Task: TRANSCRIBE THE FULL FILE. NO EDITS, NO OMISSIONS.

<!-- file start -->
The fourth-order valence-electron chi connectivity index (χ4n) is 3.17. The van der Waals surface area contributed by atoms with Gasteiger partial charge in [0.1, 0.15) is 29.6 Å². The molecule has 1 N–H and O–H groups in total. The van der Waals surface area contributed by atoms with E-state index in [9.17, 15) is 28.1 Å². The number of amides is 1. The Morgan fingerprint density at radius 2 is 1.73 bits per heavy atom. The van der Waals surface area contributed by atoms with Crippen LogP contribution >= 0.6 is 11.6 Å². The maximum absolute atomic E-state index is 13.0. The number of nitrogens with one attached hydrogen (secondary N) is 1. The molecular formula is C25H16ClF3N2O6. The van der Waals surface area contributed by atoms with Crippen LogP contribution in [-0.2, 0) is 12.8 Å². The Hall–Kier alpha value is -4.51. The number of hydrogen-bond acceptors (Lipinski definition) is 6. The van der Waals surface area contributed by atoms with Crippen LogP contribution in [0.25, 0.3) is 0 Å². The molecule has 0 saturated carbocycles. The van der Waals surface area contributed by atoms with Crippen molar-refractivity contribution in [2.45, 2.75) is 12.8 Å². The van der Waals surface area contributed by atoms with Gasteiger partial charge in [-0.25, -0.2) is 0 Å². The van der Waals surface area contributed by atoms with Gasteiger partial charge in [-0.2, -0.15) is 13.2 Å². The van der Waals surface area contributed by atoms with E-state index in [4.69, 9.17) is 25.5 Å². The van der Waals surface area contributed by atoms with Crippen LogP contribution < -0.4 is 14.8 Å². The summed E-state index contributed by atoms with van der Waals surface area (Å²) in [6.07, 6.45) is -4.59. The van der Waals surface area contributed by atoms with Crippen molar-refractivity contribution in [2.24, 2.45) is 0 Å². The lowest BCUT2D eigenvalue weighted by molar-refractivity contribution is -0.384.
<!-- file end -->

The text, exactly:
The fourth-order valence-electron chi connectivity index (χ4n) is 3.17. The van der Waals surface area contributed by atoms with Gasteiger partial charge in [0.1, 0.15) is 29.6 Å². The molecule has 1 N–H and O–H groups in total. The van der Waals surface area contributed by atoms with E-state index in [9.17, 15) is 28.1 Å². The number of amides is 1. The Morgan fingerprint density at radius 2 is 1.73 bits per heavy atom. The van der Waals surface area contributed by atoms with Crippen LogP contribution >= 0.6 is 11.6 Å². The maximum absolute atomic E-state index is 13.0. The number of nitrogens with one attached hydrogen (secondary N) is 1. The molecular formula is C25H16ClF3N2O6. The van der Waals surface area contributed by atoms with Crippen LogP contribution in [-0.2, 0) is 12.8 Å². The Hall–Kier alpha value is -4.51. The number of hydrogen-bond acceptors (Lipinski definition) is 6. The van der Waals surface area contributed by atoms with Crippen LogP contribution in [0.25, 0.3) is 0 Å². The molecule has 0 saturated carbocycles. The van der Waals surface area contributed by atoms with Crippen molar-refractivity contribution in [2.45, 2.75) is 12.8 Å². The van der Waals surface area contributed by atoms with Gasteiger partial charge in [-0.25, -0.2) is 0 Å². The van der Waals surface area contributed by atoms with Gasteiger partial charge in [-0.2, -0.15) is 13.2 Å². The van der Waals surface area contributed by atoms with E-state index in [4.69, 9.17) is 25.5 Å². The van der Waals surface area contributed by atoms with Crippen LogP contribution < -0.4 is 14.8 Å². The summed E-state index contributed by atoms with van der Waals surface area (Å²) in [6.07, 6.45) is -4.59. The van der Waals surface area contributed by atoms with Crippen molar-refractivity contribution in [2.24, 2.45) is 0 Å². The lowest BCUT2D eigenvalue weighted by molar-refractivity contribution is -0.384.